Understanding Short Sales

By Keith Loria

No matter where you turn these days, short sales are still a hot topic. However, if you’re in the process of looking for a new place to call home, the term ‘short sale’ shouldn’t scare you off. In today’s market especially, pursuing a short sale can be a unique competitive advantage.

In its simplest definition, a short sale is when a home is sold for less than what is owed and the bank forgives the excess debt. Although this was once considered taboo by banks, with the housing climate that exists today, many lenders will gladly go this route rather than having the homeowner join the tens of thousands who have let their house fall into foreclosure.

A home that is listed as a short sale is more likely to be kept up, as the seller still wants to get as much money as they can and attract buyers to the home. But beware. If there are improvements that need to be made to the home, even if they are necessary to get a loan, it is often unlikely that they’ll get done.

According to Irvine-based data tracker RealtyTrac, in the first quarter of 2012, short sales grew 25 percent from a year earlier, hitting a three-year high in the process. In fact, short sales seem to be turning into the preferred method for many lenders. Owners unloaded 109,521 homes during the first three months of the year for less than what they owed on the mortgage.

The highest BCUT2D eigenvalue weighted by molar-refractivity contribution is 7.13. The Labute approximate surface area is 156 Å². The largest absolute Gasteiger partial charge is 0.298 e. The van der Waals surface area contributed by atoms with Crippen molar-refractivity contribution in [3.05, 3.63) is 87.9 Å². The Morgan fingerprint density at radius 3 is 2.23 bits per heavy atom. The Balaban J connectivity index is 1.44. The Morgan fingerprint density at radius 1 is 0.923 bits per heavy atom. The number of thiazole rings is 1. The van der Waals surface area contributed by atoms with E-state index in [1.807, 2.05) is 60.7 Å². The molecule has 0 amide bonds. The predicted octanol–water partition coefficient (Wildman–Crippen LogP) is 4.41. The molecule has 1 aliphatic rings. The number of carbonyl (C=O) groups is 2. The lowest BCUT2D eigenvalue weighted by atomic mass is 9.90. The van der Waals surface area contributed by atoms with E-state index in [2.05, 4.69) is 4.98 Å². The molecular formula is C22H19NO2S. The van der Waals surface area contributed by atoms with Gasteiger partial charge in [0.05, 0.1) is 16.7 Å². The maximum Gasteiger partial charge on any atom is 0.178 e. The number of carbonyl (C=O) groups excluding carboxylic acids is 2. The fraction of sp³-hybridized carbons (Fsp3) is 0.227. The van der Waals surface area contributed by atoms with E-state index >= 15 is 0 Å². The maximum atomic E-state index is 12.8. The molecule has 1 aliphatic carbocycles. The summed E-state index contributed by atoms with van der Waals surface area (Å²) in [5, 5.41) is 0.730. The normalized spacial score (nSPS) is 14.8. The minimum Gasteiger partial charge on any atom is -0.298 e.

Unlike in a foreclosure, the bank does not own the property in a short sale. However, because the bank must approve the sale, it will seem like the buyer is purchasing the property from the bank.

The entire short sale process hinges on the hope that the bank will approve the sale, take the loss and eliminate the costly process of foreclosing, clearing, and reselling a home.

A short sale can often take longer than a traditional sale because of the documentation required and the sign-off needed by the lender, so make sure to work with an agent who has experience in short sales and can help expedite your transaction and protect your interests.

By checking recent home sales in the area to get a better idea of which properties are selling, your agent can work with you to come up with an appropriate price that will more likely be approved by the bank.

Even though banks lose money when it comes to short sales, lenders almost always lose more when they foreclose on a property, making short sales a practical option in today’s market. With so much inventory on the market from foreclosures, it could take years before the bank sees any money.

One important thing to keep in mind is that with a short sale, there is no leniency with the closing escrow date and a buyer must close on time. Because of this, it is important to take care of all loan paperwork immediately after opening escrow.

For more information about short sales, contact our office today.